The boundaries of the world and the criteria for all revitalization in the twenty-first century seem to depend entirely on technology. I have often wondered what use the existence of the humanities and the arts is to mankind outside of academic research.

I usually feel a sense of powerlessness when trying to explain the existence of the humanities and arts in terms of the humanities and arts themselves: it all seems to be like a kind of excuse that we all know by heart. Reading Plato's Ideal State, I suddenly felt the existence of a similar topic.

In the seventh book of the Ideal State, Plato puts forward an idea about the "cave". He believes that there is a group of people who have been living in a cave, and they are chained to their bodies from birth, without personal freedom, without access to the outside world, and confined to a confined space. Because there is no way out, they take what they see in front of their eyes as the real thing. When one day a prisoner breaks free from his chains and discovers the outside world, he does not want to go back to the cave and continue to live like a prisoner, and he is ready to rescue the people in the cave, but no one believes what he says, and in the end, he is killed by the prisoners instead. In this story, the cave represents human society.

The core content of Plato's cave theory is a rational analysis and judgment of objective reality, which has a certain objectivity. The cognitive method and standard established on this scientific and rational basis are what we usually call a scientific method in the sense. Therefore, we must learn to think and treat problems dialectically, so that we can have our own set of a thinking systems. In this process, we will also gradually form a set of philosophical ways and methods of thinking that are more in line with the objective reality, more objective, scientific, rational, and objective criteria, to realize the improvement of ourselves in the cognition of thought, and finally obtain continuous progress in our understanding of objective reality.

The cave theory is a logical abstraction of the cave made by Plato. Since Plato believed that the world has a structure, people always enter and exit this structure in some way, and this way is often more hidden and imperceptible than the actual situation. Thus, the world that humans know is a structure of various "holes", and the "caves" that humans enter and exit become the basis of our perception of the world's reality. Plato believed that if people have a correct and objective understanding of the world they know, they will achieve a better quality of life. He believed that people could see and experience a more real and better world from such a cave, rather than a false, unreal, and uncertain world.
I think the existence of the humanities is to help human beings recognize, perceive and transmit the larger world.

Human beings spend their entire lives coming out of the cave: "Man is originally ignorant, like living in a dark cave, can only see his own shadow reflected on the wall, only when human beings turn their backs can they see that the shadow comes from the light that does not belong to the cave, and only then can they understand that the world in which they originally lived is only a cave, and the things they originally thought were real are only shadows. "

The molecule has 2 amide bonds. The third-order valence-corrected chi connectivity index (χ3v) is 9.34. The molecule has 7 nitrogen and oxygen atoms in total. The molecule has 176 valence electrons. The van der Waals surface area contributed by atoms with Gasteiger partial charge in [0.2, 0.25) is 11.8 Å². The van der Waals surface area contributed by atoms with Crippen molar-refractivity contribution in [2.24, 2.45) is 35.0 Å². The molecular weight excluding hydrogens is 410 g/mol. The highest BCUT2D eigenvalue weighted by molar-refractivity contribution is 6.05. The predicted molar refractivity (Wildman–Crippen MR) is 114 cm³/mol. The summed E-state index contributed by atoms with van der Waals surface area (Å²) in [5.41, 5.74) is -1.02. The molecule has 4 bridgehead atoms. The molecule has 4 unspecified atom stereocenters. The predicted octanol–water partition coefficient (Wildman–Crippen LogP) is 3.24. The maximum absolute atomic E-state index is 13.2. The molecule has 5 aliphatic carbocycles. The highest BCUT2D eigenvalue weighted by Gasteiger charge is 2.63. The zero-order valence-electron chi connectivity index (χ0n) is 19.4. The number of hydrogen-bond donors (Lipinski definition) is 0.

Every stage of life is not a cave, or perhaps the whole world and the system of perception and basic knowledge built by human beings is a cave, where we are so tightly trapped by something in our necks and arms and legs, that we can only see the shadow on the small wall on one side of our eyes, and think that shadow is real. In Plato's allegory, when someone escapes the cave and goes outside, he is mesmerized by the dazzling light of the sun, and at first is unable to adapt. However, over time, he begins to adjust to this new world seeing things that are more real and beautiful. He realized that those shadows inside the cave were only a small part of the world, and that the real thing was more perfect and truthful. And in the real world, one day when we suddenly realize that that shadow is false, will it be pain, anger, or, bravery to come out of the cave?

If the cave is enlarged infinitely, is the world, the earth and the universe all caves, and how should we look at alien civilizations and ourselves? In the film's cosmic editorial section, the protagonist asks the ultimate question: "What is the meaning of human existence, really?”. Then, with humanity's doubts, he transforms into a flock of brown birds and flies towards the light of the Supreme Being beyond the cave, amidst poetry and music.

This section of the movie creates an almost manic atmosphere is an imagining of the state of man infinitely close to the idea. Inquiry into the humanities is the closest we can get to the truth. Whether it is an extraterrestrial civilization or a deity, if we are fortunate enough to be unshackled and come to the mouth of the cave under the revelation of some unknown power, can we really just get rid of our fragile flesh and fly lightly towards the sun, which is the truest and the best? To what extent can human beings bear the truth of the world?

Is it true that most of us, even if we try our best, cannot get out of the cave to look directly at the sun, and can't really reach the answer. At best, we can glimpse a glimmer of truth at the mouth of the cave, and then, like the protagonist of the movie, remain in the worldly cave with curiosity and awe of the unknown.